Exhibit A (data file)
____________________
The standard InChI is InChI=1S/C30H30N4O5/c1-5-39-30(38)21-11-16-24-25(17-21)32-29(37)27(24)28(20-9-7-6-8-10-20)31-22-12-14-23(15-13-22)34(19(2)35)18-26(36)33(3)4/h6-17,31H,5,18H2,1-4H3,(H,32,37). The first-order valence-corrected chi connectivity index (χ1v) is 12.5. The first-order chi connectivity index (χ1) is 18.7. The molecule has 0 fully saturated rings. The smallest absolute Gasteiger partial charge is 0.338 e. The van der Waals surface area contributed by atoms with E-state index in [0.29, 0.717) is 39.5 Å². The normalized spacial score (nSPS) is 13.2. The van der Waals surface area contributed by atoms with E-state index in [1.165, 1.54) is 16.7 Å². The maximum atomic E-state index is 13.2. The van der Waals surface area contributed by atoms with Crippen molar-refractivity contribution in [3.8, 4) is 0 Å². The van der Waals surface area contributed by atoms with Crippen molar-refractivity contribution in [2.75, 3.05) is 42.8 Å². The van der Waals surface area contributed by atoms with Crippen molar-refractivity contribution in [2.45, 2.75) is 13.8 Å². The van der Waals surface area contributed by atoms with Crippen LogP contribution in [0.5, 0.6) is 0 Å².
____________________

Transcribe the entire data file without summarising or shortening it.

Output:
The standard InChI is InChI=1S/C30H30N4O5/c1-5-39-30(38)21-11-16-24-25(17-21)32-29(37)27(24)28(20-9-7-6-8-10-20)31-22-12-14-23(15-13-22)34(19(2)35)18-26(36)33(3)4/h6-17,31H,5,18H2,1-4H3,(H,32,37). The first-order valence-corrected chi connectivity index (χ1v) is 12.5. The first-order chi connectivity index (χ1) is 18.7. The molecule has 0 fully saturated rings. The smallest absolute Gasteiger partial charge is 0.338 e. The van der Waals surface area contributed by atoms with E-state index in [0.29, 0.717) is 39.5 Å². The normalized spacial score (nSPS) is 13.2. The van der Waals surface area contributed by atoms with E-state index in [1.165, 1.54) is 16.7 Å². The maximum atomic E-state index is 13.2. The van der Waals surface area contributed by atoms with Crippen molar-refractivity contribution in [3.8, 4) is 0 Å². The van der Waals surface area contributed by atoms with Crippen molar-refractivity contribution in [2.75, 3.05) is 42.8 Å². The van der Waals surface area contributed by atoms with Crippen molar-refractivity contribution in [2.45, 2.75) is 13.8 Å². The van der Waals surface area contributed by atoms with Crippen LogP contribution in [0.5, 0.6) is 0 Å².